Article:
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  7. Will de Cleene (485 comments) says:

    But Mountain Dew does dissolve mice:
    http://grist.org/list/2012-01-04-mountain-dew-can-dissolve-a-mouse-says-pepsi/

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  8. side show bob (3,660 comments) says:

    This sounds like the work of Alan Abel a US prankster/ hoaxer. He was responsible for organizations like SINA ( society for indecency to naked animals ) which had a large following, they wished to put cloths on animals, nappies on horses dogs etc, I kid you not. Abel also introduced a campaign to ban all breastfeeding because “it is an incestuous relationship between mother and baby that manifests an oral addiction leading youngsters to smoke, drink and even become anti social”.

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  9. Mark (1,493 comments) says:

    Blair, well put, as with any story it is all in the way it is told

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  10. Monique Watson (1,062 comments) says:

    Good one Blair. Sideshow Bob: google Bonsai Kittens.

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  11. eszett (2,432 comments) says:

    He is a total nutcase.

    http://scienceblogs.com/erv/2012/01/oklahoma_senator_concerned_abo.php

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  12. tristanb (1,127 comments) says:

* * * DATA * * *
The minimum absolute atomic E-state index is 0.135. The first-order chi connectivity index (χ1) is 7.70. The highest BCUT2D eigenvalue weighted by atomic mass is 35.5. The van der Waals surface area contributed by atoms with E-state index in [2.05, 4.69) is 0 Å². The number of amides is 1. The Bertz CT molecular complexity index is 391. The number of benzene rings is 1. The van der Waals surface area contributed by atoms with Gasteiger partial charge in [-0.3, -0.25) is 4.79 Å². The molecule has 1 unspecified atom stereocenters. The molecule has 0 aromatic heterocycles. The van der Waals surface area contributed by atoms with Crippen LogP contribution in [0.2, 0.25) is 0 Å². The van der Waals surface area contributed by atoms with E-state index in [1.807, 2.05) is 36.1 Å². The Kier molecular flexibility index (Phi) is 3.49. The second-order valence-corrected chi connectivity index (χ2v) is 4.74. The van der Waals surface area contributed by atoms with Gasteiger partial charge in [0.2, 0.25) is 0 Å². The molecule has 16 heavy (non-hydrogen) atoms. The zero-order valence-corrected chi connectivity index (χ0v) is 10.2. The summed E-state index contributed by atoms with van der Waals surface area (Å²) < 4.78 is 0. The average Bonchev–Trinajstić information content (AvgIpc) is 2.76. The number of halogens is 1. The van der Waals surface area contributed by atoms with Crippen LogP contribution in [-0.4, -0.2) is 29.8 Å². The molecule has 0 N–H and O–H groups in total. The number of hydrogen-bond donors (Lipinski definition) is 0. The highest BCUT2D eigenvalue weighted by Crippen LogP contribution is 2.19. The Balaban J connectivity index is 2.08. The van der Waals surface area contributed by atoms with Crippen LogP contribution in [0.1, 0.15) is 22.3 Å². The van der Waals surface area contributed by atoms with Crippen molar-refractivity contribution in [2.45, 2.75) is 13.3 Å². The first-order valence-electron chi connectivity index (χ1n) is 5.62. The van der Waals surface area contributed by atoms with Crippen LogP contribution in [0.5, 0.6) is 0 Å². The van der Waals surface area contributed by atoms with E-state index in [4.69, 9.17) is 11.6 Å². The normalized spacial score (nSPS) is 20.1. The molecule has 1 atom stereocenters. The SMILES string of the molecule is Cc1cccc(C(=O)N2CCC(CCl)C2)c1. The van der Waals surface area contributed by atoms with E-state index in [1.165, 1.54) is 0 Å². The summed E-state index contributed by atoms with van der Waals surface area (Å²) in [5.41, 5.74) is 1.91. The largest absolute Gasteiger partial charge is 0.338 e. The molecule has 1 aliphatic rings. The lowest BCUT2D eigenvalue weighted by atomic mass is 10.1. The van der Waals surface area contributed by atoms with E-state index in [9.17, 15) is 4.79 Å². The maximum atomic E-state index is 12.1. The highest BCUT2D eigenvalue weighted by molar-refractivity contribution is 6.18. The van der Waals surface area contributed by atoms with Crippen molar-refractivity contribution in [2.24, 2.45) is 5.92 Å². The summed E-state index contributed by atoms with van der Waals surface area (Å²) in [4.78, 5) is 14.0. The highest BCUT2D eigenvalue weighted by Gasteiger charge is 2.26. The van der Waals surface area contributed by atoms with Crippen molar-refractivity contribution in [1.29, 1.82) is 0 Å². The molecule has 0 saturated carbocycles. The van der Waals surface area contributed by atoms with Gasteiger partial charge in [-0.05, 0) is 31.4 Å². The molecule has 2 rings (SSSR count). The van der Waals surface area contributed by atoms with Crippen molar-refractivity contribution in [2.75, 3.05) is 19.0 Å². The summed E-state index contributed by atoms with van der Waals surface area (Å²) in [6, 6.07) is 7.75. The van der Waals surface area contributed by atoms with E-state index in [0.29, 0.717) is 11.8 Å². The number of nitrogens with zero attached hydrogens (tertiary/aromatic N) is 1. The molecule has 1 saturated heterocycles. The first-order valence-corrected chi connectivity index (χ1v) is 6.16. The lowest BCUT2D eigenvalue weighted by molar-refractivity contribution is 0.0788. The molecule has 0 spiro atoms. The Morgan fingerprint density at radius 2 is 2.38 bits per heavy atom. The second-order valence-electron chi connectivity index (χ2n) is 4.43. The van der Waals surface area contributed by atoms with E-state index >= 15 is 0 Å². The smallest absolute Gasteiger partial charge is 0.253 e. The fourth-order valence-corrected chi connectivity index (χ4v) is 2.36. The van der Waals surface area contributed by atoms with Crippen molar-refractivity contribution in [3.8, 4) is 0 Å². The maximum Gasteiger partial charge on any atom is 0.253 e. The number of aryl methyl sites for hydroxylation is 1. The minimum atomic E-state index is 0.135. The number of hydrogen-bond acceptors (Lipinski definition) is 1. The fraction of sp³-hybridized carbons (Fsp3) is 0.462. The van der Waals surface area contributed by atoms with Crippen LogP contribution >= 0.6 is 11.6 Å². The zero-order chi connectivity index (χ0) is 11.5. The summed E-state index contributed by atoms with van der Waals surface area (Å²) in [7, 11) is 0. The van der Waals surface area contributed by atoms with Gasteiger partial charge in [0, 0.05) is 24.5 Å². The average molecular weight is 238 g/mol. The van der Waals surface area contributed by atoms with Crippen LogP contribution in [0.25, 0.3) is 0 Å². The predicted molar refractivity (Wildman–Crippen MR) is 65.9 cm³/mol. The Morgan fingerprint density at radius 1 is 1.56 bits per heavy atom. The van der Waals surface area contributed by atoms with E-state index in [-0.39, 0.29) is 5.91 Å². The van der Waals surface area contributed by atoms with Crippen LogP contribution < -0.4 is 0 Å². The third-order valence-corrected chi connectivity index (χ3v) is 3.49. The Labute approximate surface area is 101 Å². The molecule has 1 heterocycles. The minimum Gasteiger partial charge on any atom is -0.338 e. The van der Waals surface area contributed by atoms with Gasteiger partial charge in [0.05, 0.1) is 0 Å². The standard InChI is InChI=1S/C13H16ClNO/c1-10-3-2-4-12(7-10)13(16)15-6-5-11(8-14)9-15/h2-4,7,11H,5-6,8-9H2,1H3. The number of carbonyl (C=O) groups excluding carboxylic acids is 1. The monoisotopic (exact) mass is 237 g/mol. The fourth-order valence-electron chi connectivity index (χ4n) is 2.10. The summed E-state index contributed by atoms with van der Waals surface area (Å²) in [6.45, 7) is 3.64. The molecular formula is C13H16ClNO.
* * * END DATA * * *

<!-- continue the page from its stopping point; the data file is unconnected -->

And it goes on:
Ha. Fundie Christians are so used to believing the most ridiculous things without any critical thinking, that now anything it fair game for their shrivelled brains.

    BlairM…
    How is it more reasonable that artificial sweetener was developed using genetically modified fetal kidneys?!!!

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  13. kowtow (8,784 comments) says:

    Yeah, Once upon a time it was deemed a good idea to feed cow brains to cows,who’d a thought?

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  14. Pete George (23,688 comments) says:

    I think there’s something equally suspicious about Coke, that tastes just as bad as Pepsi.

    And what do they use for fertiliser for brussel sprouts!

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  15. BlairM (2,365 comments) says:

    tristanb – it’s a perfectly legitimate ethical concern. It’s not one that bothers me all that much, but if it bothers others, I respect that view, and don’t call them nutcases. We all have our taboos. In fact, I can’t say that I am all that thrilled by the science that goes into producing artificial flavours and sweetners myself. The idea that they are researching them using ANY form of human cells is icky. Not that I’d ban it, but I don’t think Shortey is being unreasonable at all. This is being painted as some sort of crazed fundamentalist going feral, and it’s not – it’s a legitimate ethical concern and I think we should take his arguments seriously and treat them that way when we respond.

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  16. Don the Kiwi (1,794 comments) says:

    What’s the big deal? I mean – abortions are just clumps of cells aren’t they? They’re not human…..are they?

    Maybe abortion should not happen, then it wouldn’t lead to any ethical problems.

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  17. Scott Chris (6,177 comments) says:

    Well there ARE bits of aborted fetus in Pepsi. And Coke. There are 7,000,000,000,000,000,000,000,000,000 atoms in the human body. They get around.

    Chances are there’s an atom or two of Hitler’s or Einstein’s in your morning tea.

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  18. adze (2,129 comments) says:

    BlairM, I don’t believe the ethical considerations between testing on human foetus organs and cosmetic testing on animals are comparable. One is concerned with animal suffering, the other is with (as far as I can tell) cultural taboos only.